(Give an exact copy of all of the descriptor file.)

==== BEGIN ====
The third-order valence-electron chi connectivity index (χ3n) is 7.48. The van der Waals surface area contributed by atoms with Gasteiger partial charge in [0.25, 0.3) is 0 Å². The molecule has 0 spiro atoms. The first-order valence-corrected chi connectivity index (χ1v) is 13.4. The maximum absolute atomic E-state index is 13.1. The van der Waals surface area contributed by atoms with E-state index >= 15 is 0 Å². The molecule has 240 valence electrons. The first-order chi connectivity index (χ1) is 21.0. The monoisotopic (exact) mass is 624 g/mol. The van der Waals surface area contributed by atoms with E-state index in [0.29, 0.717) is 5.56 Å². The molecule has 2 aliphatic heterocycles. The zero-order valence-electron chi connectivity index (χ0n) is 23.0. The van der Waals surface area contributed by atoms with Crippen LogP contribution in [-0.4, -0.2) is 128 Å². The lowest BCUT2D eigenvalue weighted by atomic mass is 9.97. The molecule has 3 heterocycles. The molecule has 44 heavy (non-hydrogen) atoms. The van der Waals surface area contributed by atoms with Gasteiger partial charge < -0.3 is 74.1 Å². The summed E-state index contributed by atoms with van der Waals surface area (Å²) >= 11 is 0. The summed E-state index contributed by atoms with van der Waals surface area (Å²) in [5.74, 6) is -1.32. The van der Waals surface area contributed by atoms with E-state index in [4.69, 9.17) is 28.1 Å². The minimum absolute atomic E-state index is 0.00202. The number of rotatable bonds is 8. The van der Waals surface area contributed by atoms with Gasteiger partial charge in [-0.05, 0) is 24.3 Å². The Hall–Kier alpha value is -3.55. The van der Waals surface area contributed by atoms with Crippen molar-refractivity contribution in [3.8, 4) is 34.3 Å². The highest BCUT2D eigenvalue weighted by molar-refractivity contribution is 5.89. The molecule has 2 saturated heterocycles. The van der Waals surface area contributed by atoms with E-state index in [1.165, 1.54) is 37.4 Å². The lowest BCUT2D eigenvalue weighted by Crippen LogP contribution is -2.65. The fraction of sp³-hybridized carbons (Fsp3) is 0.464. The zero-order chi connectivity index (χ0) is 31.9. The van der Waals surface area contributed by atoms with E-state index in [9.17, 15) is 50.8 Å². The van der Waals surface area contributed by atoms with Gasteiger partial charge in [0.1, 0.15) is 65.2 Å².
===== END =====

The third-order valence-electron chi connectivity index (χ3n) is 7.48. The van der Waals surface area contributed by atoms with Gasteiger partial charge in [0.25, 0.3) is 0 Å². The molecule has 0 spiro atoms. The first-order valence-corrected chi connectivity index (χ1v) is 13.4. The maximum absolute atomic E-state index is 13.1. The van der Waals surface area contributed by atoms with E-state index >= 15 is 0 Å². The molecule has 240 valence electrons. The first-order chi connectivity index (χ1) is 21.0. The monoisotopic (exact) mass is 624 g/mol. The van der Waals surface area contributed by atoms with E-state index in [0.29, 0.717) is 5.56 Å². The molecule has 2 aliphatic heterocycles. The zero-order valence-electron chi connectivity index (χ0n) is 23.0. The van der Waals surface area contributed by atoms with Crippen LogP contribution in [-0.4, -0.2) is 128 Å². The lowest BCUT2D eigenvalue weighted by atomic mass is 9.97. The molecule has 3 heterocycles. The molecule has 44 heavy (non-hydrogen) atoms. The van der Waals surface area contributed by atoms with Gasteiger partial charge < -0.3 is 74.1 Å². The summed E-state index contributed by atoms with van der Waals surface area (Å²) >= 11 is 0. The summed E-state index contributed by atoms with van der Waals surface area (Å²) in [5.74, 6) is -1.32. The van der Waals surface area contributed by atoms with E-state index in [4.69, 9.17) is 28.1 Å². The minimum absolute atomic E-state index is 0.00202. The number of rotatable bonds is 8. The van der Waals surface area contributed by atoms with Gasteiger partial charge in [-0.05, 0) is 24.3 Å². The Hall–Kier alpha value is -3.55. The van der Waals surface area contributed by atoms with Crippen molar-refractivity contribution in [3.8, 4) is 34.3 Å². The highest BCUT2D eigenvalue weighted by molar-refractivity contribution is 5.89. The molecule has 2 saturated heterocycles. The van der Waals surface area contributed by atoms with E-state index in [1.165, 1.54) is 37.4 Å². The lowest BCUT2D eigenvalue weighted by Crippen LogP contribution is -2.65. The fraction of sp³-hybridized carbons (Fsp3) is 0.464. The zero-order chi connectivity index (χ0) is 31.9. The van der Waals surface area contributed by atoms with E-state index in [9.17, 15) is 50.8 Å². The van der Waals surface area contributed by atoms with Gasteiger partial charge in [0.1, 0.15) is 65.2 Å².